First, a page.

Sticking to the facts on cycling improvements

4652614096_4892153028_oIt’s great to hear that Sadiq Khan plans to almost double the investment in cycling initiatives compared to the previous mayor of London. It’s also encouraging that he is promoting a commissioner for walking as well as cycling. This surely is signal of an ambition to consider the needs of all road users.

But is ambition (and cash) enough? Boris Johnson’s vision only went so far. He faced massive political and public opposition to his plans for segregated cycle superhighways, leaving many still incomplete. London’s former cycling commissioner, Andrew Gilligan, has also spoken of defeat, labelling TfL’s ‘quietway’ initiative a failure, with just one of the seven planned now open.

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You are here: trying (and failing) to lose myself in the city

IMG_5244I’ve been training for the Hackney Half Marathon and have been enjoying the chance to be alone, to explore the canals, rivers, back streets and parks of the city, and to think. The more I run, the more I’ve been thinking about the limits of my freedom as a runner, or indeed walker of the city. I’ve been thinking about the subtle, yet still powerful, ways our movements and interactions are being managed and planned.
These frustrations first surfaced in the countryside, during a run in the Forest of Dean in Gloucestershire where I grew up and my parents still live. I was looking forward to escaping the confines of the towpaths and to being immersed, perhaps even a little lost, in woodland. So I dug out my Dad’s Ordnance Survey map and traced a route I cycled as a teenager along the old Severn and Wye railway line.

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Street play: I’m an optimist, not an idealist

I was dismayed when Twitter followers recently suggested that I was either a neglectful mother or hopelessly nostalgic in thinking children might still play on the pavements of streets with low traffic levels. These comments were, for me, further evidence that society is too comfortable with the car controlling the street: so comfortable that it has become impossible to imagine anything else.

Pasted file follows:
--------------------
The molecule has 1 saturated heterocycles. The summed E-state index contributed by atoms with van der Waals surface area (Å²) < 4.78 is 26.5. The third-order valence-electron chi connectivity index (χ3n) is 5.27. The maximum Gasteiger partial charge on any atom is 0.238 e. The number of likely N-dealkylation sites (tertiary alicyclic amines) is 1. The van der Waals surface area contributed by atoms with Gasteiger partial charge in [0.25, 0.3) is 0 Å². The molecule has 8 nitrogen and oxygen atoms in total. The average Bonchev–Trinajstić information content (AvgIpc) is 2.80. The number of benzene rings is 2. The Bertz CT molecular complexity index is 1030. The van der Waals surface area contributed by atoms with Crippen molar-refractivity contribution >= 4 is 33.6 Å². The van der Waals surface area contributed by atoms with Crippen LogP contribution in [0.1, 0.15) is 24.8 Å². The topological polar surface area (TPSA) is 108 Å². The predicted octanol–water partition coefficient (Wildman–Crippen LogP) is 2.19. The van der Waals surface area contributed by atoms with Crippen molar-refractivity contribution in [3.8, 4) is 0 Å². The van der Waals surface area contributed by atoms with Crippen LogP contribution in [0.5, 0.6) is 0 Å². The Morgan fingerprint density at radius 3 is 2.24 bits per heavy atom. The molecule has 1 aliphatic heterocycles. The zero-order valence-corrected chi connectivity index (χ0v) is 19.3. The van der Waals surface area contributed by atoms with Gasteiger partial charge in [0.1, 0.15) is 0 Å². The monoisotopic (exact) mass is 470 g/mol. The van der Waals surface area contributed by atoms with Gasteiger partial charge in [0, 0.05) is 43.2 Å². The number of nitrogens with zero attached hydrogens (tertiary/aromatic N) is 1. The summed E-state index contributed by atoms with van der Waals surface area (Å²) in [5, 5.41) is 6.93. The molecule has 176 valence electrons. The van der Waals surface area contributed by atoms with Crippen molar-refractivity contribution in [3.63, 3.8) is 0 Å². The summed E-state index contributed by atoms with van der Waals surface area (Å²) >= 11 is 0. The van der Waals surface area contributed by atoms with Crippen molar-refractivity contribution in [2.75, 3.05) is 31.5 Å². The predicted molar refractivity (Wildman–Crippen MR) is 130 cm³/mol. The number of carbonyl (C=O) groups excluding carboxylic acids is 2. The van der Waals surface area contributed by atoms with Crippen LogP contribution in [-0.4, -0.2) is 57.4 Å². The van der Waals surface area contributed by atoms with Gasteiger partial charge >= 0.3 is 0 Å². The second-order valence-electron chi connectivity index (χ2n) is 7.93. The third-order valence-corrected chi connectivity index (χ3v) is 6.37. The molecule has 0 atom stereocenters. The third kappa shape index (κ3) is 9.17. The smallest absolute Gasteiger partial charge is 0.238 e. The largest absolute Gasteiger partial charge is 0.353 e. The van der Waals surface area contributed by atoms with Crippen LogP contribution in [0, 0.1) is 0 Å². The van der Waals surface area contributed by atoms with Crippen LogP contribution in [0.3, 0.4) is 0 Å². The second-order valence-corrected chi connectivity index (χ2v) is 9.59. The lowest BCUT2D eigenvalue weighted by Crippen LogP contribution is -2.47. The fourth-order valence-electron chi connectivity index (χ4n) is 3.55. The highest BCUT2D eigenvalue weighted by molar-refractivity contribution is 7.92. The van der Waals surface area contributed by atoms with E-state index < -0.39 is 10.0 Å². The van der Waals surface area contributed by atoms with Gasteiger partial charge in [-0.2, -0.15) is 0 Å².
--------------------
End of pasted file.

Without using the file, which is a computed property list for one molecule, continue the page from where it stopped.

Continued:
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London Fields traffic: why testing alternatives is essential

Since I posted my first blog there has been some interest in my links to the campaign supporting potential road closures in London Fields (my only link is Claudia Draper who spoke at the pro-road-closure meeting  in February and who helped me set up a play street last year). So I thought I’d add some detail about why I’m interested in a scheme that challenges the domination of cars in streets. Continue reading “London Fields traffic: why testing alternatives is essential”

London Fields traffic filtering: can traffic ‘evaporate’?

My inner traffic geek was intrigued when flyers appeared through my door last year about plans to close roads in my area to through-traffic. Hackney Council wanted to turn Middleton Road, a residential road near London Fields, into a cycle “Quietway”, part of a network of low-traffic, backstreet routes across London.

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Setting out

I’m a journalist and urbanist living in London, in search of examples and debate around diversity and vitality in cities. I don’t know where this blog will lead, but I’m going to start with a local, and perfectly contentious, issue to spark some attention and debate.

This issue — the London Fields traffic filtering consultation — also reveals some of my research interests in how public space can be balanced for a variety of users.